Starring Ryan Gosling, Claire Foy, Jason Clarke, Kyle Chandler, Corey Stoll, Patrick Fugit, Christopher Abbott, Ciaran Hinds, Olivia Hamilton, Pablo Schreiber, Shea Whigham, Lukas Haas, Ethan Embry, Brian D’Arcy James, Cory Michael Smith, Kris Swanberg
Screenplay by Josh Singer
Based on the book “First Man: The Life of Neil A. Armstrong,” by James R. Hansen
Directed by Damien Chazelle
Produced by Wyck Godfrey, Marty Bowen, Isaac Klausner, Damien Chazelle
Executive Producers, Steven Spielberg, Adam Merims, Josh Singer
Director of Photography, Linus Sandgren
Edited by Tom Cross
Costumes by Mary Zophres
Music by Justin Hurwitz
Visual Effects Supervisor, Paul Lambert
Production Designer, Nathan Crowley


“First Man” tells an emotional, dramatic, human-based, realistic, down-to-earth–but still suspenseful, action-packed and entertaining–biographical story about NASA astronaut Neil Armstrong, his family, his career, and his rise through the NASA ranks to eventually become the first man to walk on the moon, and director Damien Chazelle’s stirring, historical and always-watchable science-fact drama is simply one of the better films of this year, 2018.

This film hits all the right, intelligent—the film is consistently intelligent–filmic notes: tight, controlled, intelligent direction from Chazelle, the talented, young (Chazelle is only 33 years old!) director of “La La Land” and “Whiplash;” well-paced and well-timed editing, combining equal elements of drama, science, history, biography, action, real-life space exploration and an incredible re-creation of the 1969 moon landing; dazzling special affects grounded and rooted in realism; a great re-visit to the Gemini and Apollo NASA space programs of the 1950s and 1960s; much-required and accurate social, cultural, political and historical background to the space race of the 1960s that led to the moon walk and subsequent visits to the moon; great acting by a wonderfully-cast. extensive ensemble cast; equally extensive, well-researched and intricate attention to historically-appropriate 1950s and 1960s period details at all levels–clothes, cars, offices, buildings, rockets, houses and other aspects of production, set and art design; and many always-important and always-present—albeit in a very subtle, understated manner—messages, morals, lessons and themes about true heroism, dedication, hard work and sacrifice in life–and what that means for the individual, and for that individual’s family and friends.

Based on the thoroughly-researched book “First Man: The Life of Neil A. Armstrong” by space and history professor and writer James Hansen, the movie version of “First Man” reflects Hansen’s tireless, exhaustive and impressive research into Armstrong’s life, presenting a portrait of a real man, a real person, a man grounded in reality, dedication, hard work, science, civic pride, exploratory ambition and family, friends and country–not some over-stated, bloated, cliched Hollywood version full of nationalistic macho silver screen heroics or cliched dialogue. In the film, Neil Armstrong is wonderfully presented and portrayed just as he was—a real man, somewhat quiet, very down-to-earth, not prone to bluster or bragging or bravado, soft-spoken, and actually, truly focused and drive by the missions of space exploration, landing and walking on the moon, all of the science involved in these goals, and what all of this means for his country, the world, space exploration, history—and exploration in general. Thankfully, Chazelle, screenwriter Josh Singer, actor Ryan Gosling, who excellently plays Armstrong, and the equally-talented cast all play their characters and their scenes in that aforementioned, realistic manner. And that is the film’s strength—this is a reality-based biography, untouched by the usual Hollywood clichés, mistakes, over-dramatizing and, again, overly-dramatic dialogue. If anything, the dialogue throughout “First Man” is intentionally sparse, tightly-edited, straightforward, to-the-point, lacking in overly-lyrical or overly-poetic flourishes, and very much rooted in intelligence and common sense.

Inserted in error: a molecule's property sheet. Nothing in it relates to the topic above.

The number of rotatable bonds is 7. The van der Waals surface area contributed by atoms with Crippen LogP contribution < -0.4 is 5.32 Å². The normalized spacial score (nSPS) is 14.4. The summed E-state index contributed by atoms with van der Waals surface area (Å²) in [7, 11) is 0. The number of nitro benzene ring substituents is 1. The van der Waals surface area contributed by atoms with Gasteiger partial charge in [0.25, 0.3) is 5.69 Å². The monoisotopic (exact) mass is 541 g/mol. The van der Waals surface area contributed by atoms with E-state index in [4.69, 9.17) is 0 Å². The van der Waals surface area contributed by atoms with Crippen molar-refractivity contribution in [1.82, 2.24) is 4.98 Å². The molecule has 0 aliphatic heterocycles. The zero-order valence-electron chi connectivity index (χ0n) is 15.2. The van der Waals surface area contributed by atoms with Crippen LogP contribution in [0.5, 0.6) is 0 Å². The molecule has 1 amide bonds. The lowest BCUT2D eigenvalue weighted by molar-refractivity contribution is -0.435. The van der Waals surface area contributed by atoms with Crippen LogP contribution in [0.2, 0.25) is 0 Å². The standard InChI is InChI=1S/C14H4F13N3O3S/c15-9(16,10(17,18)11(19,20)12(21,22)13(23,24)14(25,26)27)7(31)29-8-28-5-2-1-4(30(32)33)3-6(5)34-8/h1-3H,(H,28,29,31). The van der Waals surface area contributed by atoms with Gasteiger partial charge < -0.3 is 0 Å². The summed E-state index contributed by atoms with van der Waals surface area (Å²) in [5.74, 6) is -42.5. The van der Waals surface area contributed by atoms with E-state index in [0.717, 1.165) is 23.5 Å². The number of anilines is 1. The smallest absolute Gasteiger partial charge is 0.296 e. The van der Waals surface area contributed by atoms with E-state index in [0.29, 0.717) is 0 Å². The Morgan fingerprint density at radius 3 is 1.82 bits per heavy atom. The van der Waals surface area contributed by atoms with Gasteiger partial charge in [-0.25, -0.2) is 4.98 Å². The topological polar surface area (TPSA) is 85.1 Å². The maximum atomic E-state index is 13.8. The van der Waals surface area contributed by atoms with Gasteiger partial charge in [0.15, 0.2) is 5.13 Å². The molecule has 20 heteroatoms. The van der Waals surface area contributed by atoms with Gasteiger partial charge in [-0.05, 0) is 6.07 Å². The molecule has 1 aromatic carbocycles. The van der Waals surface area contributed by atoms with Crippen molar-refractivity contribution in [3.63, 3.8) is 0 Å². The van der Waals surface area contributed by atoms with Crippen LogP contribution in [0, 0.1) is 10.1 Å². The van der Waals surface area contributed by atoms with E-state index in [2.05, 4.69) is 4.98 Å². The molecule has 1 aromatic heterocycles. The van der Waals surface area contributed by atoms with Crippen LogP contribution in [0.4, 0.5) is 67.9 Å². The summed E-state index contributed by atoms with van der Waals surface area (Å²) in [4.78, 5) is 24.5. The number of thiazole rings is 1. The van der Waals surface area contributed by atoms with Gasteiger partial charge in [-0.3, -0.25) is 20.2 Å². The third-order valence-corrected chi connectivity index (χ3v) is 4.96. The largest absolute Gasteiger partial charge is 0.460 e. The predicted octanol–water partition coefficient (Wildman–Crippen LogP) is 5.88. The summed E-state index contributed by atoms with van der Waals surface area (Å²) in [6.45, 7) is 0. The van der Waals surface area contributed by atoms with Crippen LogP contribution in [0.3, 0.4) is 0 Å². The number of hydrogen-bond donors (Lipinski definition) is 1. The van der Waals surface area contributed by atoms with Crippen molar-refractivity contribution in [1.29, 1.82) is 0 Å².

And that’s how it should be—the heroism of the thousands of people who worked in the space program in the 1950s, 1960s and 1970s doesn’t need to be over-dramatized or over-done, as the basic heroism of the missions simply speaks for themselves. Thousands of hard-working, dedicated government workers in hundreds of areas came together for one glorious period and tackled seemingly-impossible obstacles, challenges, odds and missions and succeeded in putting a man on the moon—actually, a couple of men on the moon. No one needs to over-dramatize such an amazing story—the story speaks clearly and strongly for itself.